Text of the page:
The Andrews Labor Government has unveiled new designs for tourist facilities along the Shipwreck Coast, improving experiences for the growing number of visitors to the region.
Minister for Environment Lily D’Ambrosio revealed designs today for infrastructure projects at Twelve Apostles’ Saddle Lookout, the Port Campbell Creek Pedestrian Bridge and the Blowhole Lookout, as part of the Shipwreck Coast Master Plan.
Parks Victoria is now calling for expressions of interest for construction of facilities at the Saddle Lookout and the Pedestrian Bridge, while work at the Blow Hole will proceed in Stage Two of the plan.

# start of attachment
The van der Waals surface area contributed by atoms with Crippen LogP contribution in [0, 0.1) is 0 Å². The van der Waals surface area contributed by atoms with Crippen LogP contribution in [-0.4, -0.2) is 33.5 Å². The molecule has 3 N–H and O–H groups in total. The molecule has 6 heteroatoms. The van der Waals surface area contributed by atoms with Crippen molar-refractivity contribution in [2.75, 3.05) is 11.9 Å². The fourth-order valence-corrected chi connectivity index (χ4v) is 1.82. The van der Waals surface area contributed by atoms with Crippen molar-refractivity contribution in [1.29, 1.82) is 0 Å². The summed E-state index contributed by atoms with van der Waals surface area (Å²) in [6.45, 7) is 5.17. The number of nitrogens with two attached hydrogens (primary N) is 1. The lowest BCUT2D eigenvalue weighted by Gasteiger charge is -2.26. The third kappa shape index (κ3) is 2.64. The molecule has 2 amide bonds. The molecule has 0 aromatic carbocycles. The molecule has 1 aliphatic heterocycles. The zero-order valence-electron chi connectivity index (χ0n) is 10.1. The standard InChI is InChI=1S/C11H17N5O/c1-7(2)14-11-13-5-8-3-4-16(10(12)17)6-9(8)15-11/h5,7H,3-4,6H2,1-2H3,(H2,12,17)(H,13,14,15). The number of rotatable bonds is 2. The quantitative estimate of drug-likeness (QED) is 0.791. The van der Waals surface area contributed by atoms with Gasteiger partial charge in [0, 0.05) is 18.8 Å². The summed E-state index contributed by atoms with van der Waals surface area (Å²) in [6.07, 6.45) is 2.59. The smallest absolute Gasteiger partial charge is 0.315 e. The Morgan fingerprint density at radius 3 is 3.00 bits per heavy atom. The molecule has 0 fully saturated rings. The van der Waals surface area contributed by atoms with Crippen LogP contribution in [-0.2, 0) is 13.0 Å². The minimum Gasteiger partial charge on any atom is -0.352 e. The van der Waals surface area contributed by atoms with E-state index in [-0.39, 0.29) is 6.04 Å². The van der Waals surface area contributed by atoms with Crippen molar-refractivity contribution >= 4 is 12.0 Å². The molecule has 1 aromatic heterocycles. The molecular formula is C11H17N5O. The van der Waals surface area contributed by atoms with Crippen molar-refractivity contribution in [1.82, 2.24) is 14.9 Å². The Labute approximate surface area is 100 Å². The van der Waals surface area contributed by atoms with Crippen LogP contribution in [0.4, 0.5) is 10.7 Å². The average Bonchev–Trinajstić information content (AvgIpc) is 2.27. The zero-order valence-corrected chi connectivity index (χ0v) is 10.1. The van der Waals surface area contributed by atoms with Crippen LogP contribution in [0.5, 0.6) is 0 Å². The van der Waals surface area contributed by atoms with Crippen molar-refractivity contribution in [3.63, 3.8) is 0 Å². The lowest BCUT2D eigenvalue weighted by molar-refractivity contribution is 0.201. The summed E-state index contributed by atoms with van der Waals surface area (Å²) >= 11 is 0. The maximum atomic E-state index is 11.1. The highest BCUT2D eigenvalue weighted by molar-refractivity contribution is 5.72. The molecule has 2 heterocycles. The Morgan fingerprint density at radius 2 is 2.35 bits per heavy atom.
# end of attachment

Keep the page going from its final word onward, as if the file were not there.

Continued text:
Each year, more people visit the Great Ocean Road region than Uluru and the Great Barrier Reef combined, and in the year ending June 2017, its 5.8 million visitors spent $1.3 billion supporting 11,200 jobs in the region.
The Shipwreck Coast Master Plan is a program to protect the coastline between Princetown and the Bay of Islands. Over time, it will deliver an increase of $254 million in annual spending and the creation of 3,834 Victorian jobs.
Local artist Vicki Couzens drew inspiration from black and white cockatoos – totemic to the tribes of the Eastern Maar – for the design of the Twelve Apostles lookout, while the Blowhole Lookout replicates a breaching whale, with the seating to reflect the barnacles on its back.